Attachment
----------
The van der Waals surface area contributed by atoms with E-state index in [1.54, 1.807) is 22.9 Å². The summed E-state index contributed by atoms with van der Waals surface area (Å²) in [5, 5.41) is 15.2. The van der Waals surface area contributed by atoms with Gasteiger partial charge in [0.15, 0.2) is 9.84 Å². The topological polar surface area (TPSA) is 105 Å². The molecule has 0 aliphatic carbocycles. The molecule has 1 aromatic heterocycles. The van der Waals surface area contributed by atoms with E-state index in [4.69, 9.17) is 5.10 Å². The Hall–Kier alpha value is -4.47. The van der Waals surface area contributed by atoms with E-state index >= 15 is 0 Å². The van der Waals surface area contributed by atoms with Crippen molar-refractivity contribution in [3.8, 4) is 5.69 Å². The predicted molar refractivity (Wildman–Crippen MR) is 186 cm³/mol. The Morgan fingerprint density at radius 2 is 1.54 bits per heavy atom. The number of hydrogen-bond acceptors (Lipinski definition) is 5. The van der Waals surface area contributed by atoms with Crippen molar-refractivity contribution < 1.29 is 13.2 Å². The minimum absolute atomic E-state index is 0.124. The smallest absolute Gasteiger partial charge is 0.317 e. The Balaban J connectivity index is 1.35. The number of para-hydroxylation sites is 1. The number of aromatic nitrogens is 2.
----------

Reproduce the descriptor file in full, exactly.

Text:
The van der Waals surface area contributed by atoms with E-state index in [1.54, 1.807) is 22.9 Å². The summed E-state index contributed by atoms with van der Waals surface area (Å²) in [5, 5.41) is 15.2. The van der Waals surface area contributed by atoms with Gasteiger partial charge in [0.15, 0.2) is 9.84 Å². The topological polar surface area (TPSA) is 105 Å². The molecule has 0 aliphatic carbocycles. The molecule has 1 aromatic heterocycles. The van der Waals surface area contributed by atoms with E-state index in [4.69, 9.17) is 5.10 Å². The Hall–Kier alpha value is -4.47. The van der Waals surface area contributed by atoms with E-state index >= 15 is 0 Å². The van der Waals surface area contributed by atoms with Crippen molar-refractivity contribution in [3.8, 4) is 5.69 Å². The predicted molar refractivity (Wildman–Crippen MR) is 186 cm³/mol. The Morgan fingerprint density at radius 2 is 1.54 bits per heavy atom. The number of hydrogen-bond acceptors (Lipinski definition) is 5. The van der Waals surface area contributed by atoms with Crippen molar-refractivity contribution < 1.29 is 13.2 Å². The minimum absolute atomic E-state index is 0.124. The smallest absolute Gasteiger partial charge is 0.317 e. The Balaban J connectivity index is 1.35. The number of para-hydroxylation sites is 1. The number of aromatic nitrogens is 2.